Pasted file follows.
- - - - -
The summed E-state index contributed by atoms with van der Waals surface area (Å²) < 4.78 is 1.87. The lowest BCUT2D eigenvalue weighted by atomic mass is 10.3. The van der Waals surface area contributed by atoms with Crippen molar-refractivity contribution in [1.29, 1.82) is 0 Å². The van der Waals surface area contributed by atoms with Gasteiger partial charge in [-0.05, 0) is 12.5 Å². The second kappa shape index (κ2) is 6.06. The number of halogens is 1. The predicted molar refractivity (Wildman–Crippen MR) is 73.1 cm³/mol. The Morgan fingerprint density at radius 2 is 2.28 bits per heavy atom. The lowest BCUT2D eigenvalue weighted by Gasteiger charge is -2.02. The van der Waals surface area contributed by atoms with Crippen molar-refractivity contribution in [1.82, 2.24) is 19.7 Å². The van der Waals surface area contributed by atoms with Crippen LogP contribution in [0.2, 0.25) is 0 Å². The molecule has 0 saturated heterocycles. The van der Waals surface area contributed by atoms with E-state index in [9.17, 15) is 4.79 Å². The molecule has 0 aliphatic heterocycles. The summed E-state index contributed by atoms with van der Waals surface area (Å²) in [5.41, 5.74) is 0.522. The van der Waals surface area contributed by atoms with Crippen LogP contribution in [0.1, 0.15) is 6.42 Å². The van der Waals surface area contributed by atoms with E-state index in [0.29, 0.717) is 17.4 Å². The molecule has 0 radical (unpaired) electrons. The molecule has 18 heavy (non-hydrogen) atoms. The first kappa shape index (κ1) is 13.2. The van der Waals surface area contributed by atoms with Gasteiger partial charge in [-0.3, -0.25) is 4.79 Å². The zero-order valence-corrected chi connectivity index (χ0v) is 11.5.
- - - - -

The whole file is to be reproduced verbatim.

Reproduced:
The summed E-state index contributed by atoms with van der Waals surface area (Å²) < 4.78 is 1.87. The lowest BCUT2D eigenvalue weighted by atomic mass is 10.3. The van der Waals surface area contributed by atoms with Crippen molar-refractivity contribution in [1.29, 1.82) is 0 Å². The van der Waals surface area contributed by atoms with Gasteiger partial charge in [-0.05, 0) is 12.5 Å². The second kappa shape index (κ2) is 6.06. The number of halogens is 1. The predicted molar refractivity (Wildman–Crippen MR) is 73.1 cm³/mol. The Morgan fingerprint density at radius 2 is 2.28 bits per heavy atom. The lowest BCUT2D eigenvalue weighted by Gasteiger charge is -2.02. The van der Waals surface area contributed by atoms with Crippen molar-refractivity contribution in [1.82, 2.24) is 19.7 Å². The van der Waals surface area contributed by atoms with Crippen LogP contribution in [0.2, 0.25) is 0 Å². The molecule has 0 saturated heterocycles. The van der Waals surface area contributed by atoms with E-state index in [9.17, 15) is 4.79 Å². The molecule has 0 aliphatic heterocycles. The summed E-state index contributed by atoms with van der Waals surface area (Å²) in [5.41, 5.74) is 0.522. The van der Waals surface area contributed by atoms with Crippen LogP contribution in [0.1, 0.15) is 6.42 Å². The van der Waals surface area contributed by atoms with E-state index in [0.29, 0.717) is 17.4 Å². The molecule has 0 radical (unpaired) electrons. The molecule has 18 heavy (non-hydrogen) atoms. The first kappa shape index (κ1) is 13.2. The van der Waals surface area contributed by atoms with Gasteiger partial charge in [-0.3, -0.25) is 4.79 Å². The zero-order valence-corrected chi connectivity index (χ0v) is 11.5.